frame of reference in every choice that you make and every action that you take. If you can’t get to a place of possibility, and be completely congruent with those deeper desires, you can’t attract love. The bottom line is that with our thoughts and emotions directed elsewhere, away from being peaceful, loving beings, we are not going to attract healthy love relationships. EFT dissolves these blocks at their origin—the shock, anger, fear, disappointment— stripping those limiting beliefs of their potency and returning you to a place of personal power and self-worth. In the process you experience spiritual growth and recognize your own self as the creator of love.
Block 4: An empty relationship bank account This is created when actions that cause fear, discouragement and anger outweigh those that create love within a relationship. The Gottman Institute in Seattle has done invaluable work with hundreds of couples and is able to predict with exceptional accuracy whether a relationship will endure. Lack of respect and actions such as withdrawing or fighting back with contemptuous words and gestures are examples of what harms relationships. Tools and formulas for making positive deposits to the relationship bank account include Compassionate Communication and Heather’s 5 Sparkling Hours, which are described in the book continued on page
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Free Yourself of Jealousy and Envy by Trish Lim-O’Donnell, CCP
n our life of personality struggles, constant strife and extending toward perfection, competition with another is one sure way of pushing us to attain the next horizon. Competition invariably conditions you to think that you are better or less than somebody else and, as such, jealousy and envy becomes the daily diet of everyday life. Jealousy, a human emotion, is the experience of loss—the loss of love, importance, significance, territory you once had before. Envy, the accompanying sister emotion, is the experience of coveting something you have yet to possess, whether it be someone else’s financial position or place of recognition, their physical attributes, their qualities, their intelligence, their place in the world. When you give in to jealousy or envy regularly, you are carving out an existence that is filled with untold tension, a constant managing mode, misinterpretation of others’ motives and intentions. Your brain dialogue will be filled with imagined scenarios that just drain your fine life force that’s reserved for constructive acts on earth. Unless you stop this downward spiral, you will be unable to experience true joy and liberty in yourself. If you are one of those high achievers who actually know what a good life comprises of, then you will have the capacity to practice the following:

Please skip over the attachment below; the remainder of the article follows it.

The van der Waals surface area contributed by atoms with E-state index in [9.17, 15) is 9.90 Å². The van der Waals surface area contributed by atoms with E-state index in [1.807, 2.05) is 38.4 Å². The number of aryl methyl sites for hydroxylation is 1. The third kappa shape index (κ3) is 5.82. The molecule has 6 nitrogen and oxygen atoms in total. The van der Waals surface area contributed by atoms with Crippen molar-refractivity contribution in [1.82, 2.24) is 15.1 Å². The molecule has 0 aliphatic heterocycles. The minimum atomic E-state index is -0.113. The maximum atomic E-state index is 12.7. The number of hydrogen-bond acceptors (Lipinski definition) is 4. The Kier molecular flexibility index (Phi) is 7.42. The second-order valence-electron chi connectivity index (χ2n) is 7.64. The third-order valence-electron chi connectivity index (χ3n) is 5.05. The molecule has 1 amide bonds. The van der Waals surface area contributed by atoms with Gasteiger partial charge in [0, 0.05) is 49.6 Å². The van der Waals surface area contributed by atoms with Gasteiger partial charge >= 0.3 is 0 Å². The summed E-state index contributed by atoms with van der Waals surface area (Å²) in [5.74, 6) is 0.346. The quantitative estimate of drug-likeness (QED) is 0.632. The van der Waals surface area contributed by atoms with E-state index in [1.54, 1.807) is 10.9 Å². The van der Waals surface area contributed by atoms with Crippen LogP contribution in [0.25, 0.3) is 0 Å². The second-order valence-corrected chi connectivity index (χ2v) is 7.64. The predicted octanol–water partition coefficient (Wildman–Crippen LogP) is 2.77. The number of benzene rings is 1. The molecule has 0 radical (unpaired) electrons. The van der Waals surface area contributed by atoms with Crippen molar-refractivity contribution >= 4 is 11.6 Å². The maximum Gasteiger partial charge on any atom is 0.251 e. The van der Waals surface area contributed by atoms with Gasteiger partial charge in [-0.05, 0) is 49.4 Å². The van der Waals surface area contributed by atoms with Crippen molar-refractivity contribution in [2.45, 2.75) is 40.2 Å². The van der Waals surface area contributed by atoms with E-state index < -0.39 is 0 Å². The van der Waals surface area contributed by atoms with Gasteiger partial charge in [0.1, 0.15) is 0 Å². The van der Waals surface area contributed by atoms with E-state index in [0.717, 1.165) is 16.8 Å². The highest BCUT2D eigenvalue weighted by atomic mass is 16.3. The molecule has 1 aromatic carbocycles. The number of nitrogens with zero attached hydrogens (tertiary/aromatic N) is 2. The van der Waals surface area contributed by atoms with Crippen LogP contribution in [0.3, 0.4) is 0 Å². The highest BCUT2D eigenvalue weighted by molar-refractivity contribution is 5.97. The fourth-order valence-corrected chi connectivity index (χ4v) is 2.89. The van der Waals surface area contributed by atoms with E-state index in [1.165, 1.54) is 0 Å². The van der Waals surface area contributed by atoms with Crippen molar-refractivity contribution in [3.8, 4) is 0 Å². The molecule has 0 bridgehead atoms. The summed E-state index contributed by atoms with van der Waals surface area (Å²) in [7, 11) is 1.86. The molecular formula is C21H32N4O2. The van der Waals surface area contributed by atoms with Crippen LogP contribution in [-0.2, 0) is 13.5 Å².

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“In everything I felt there was a not easily comprehensible but very subtle joy … the joy of liberation from oneself and the joy of feeling the incredible richness of life.” – Ouspensky
1. When you meet your sacred other or whoever you are jealous or envious of, pay attention to what they have done to get them to where they are. You may have to ask questions if you have no idea how they got what they got! 2. Ascertain if what they have is truly for you in terms of the work they have done. Are you willing to do that to get there? 3. If not, you have pure liberty and pleasure, generosity of heart and spirit, to rejoice
for them that what they have right now gives them so much happiness and fulfillment. You have the capacity to be happy for them—it is within your power to give that. 4. Practice getting this down: until you live in a man’s or a woman’s life, there is so much you don’t know and you won’t have the energy to find out—so leave it alone. Being open and ready to cease your jealousy or envy gives immeasurable space to the earth and to yourself. Meaning there is more heart, intelligence,